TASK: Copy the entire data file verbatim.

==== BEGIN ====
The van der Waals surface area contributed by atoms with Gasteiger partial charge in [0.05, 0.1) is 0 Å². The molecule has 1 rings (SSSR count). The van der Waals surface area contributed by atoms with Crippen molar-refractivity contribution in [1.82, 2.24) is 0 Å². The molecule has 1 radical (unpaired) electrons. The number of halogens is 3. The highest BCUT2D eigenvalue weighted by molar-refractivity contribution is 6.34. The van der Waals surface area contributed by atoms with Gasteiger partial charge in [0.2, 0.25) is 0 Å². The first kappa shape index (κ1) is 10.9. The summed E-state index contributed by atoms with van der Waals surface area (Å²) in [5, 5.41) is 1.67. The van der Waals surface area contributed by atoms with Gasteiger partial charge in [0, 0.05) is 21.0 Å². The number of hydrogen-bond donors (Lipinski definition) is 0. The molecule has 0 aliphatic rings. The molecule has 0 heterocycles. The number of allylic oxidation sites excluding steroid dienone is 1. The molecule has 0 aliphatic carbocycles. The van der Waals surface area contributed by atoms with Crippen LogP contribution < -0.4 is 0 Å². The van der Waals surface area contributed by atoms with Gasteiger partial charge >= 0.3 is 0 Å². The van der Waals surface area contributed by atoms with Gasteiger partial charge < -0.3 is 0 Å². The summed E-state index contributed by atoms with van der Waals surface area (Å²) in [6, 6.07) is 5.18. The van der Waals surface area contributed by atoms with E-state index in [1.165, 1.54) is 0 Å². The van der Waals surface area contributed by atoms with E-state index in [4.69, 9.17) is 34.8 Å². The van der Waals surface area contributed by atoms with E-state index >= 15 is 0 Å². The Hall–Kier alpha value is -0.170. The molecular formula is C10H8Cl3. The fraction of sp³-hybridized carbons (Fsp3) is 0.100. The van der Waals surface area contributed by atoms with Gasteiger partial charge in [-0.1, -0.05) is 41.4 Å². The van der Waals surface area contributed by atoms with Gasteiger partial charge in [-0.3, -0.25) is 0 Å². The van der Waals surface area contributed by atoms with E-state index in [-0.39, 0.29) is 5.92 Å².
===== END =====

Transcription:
The van der Waals surface area contributed by atoms with Gasteiger partial charge in [0.05, 0.1) is 0 Å². The molecule has 1 rings (SSSR count). The van der Waals surface area contributed by atoms with Crippen molar-refractivity contribution in [1.82, 2.24) is 0 Å². The molecule has 1 radical (unpaired) electrons. The number of halogens is 3. The highest BCUT2D eigenvalue weighted by molar-refractivity contribution is 6.34. The van der Waals surface area contributed by atoms with Gasteiger partial charge in [0.2, 0.25) is 0 Å². The first kappa shape index (κ1) is 10.9. The summed E-state index contributed by atoms with van der Waals surface area (Å²) in [5, 5.41) is 1.67. The van der Waals surface area contributed by atoms with Gasteiger partial charge in [0, 0.05) is 21.0 Å². The number of hydrogen-bond donors (Lipinski definition) is 0. The molecule has 0 aliphatic rings. The molecule has 0 heterocycles. The number of allylic oxidation sites excluding steroid dienone is 1. The molecule has 0 aliphatic carbocycles. The van der Waals surface area contributed by atoms with Crippen LogP contribution < -0.4 is 0 Å². The van der Waals surface area contributed by atoms with Gasteiger partial charge >= 0.3 is 0 Å². The van der Waals surface area contributed by atoms with Gasteiger partial charge < -0.3 is 0 Å². The summed E-state index contributed by atoms with van der Waals surface area (Å²) in [6, 6.07) is 5.18. The van der Waals surface area contributed by atoms with E-state index in [1.165, 1.54) is 0 Å². The van der Waals surface area contributed by atoms with E-state index in [4.69, 9.17) is 34.8 Å². The van der Waals surface area contributed by atoms with E-state index >= 15 is 0 Å². The Hall–Kier alpha value is -0.170. The molecular formula is C10H8Cl3. The fraction of sp³-hybridized carbons (Fsp3) is 0.100. The van der Waals surface area contributed by atoms with Gasteiger partial charge in [-0.1, -0.05) is 41.4 Å². The van der Waals surface area contributed by atoms with Gasteiger partial charge in [-0.3, -0.25) is 0 Å². The van der Waals surface area contributed by atoms with E-state index in [-0.39, 0.29) is 5.92 Å².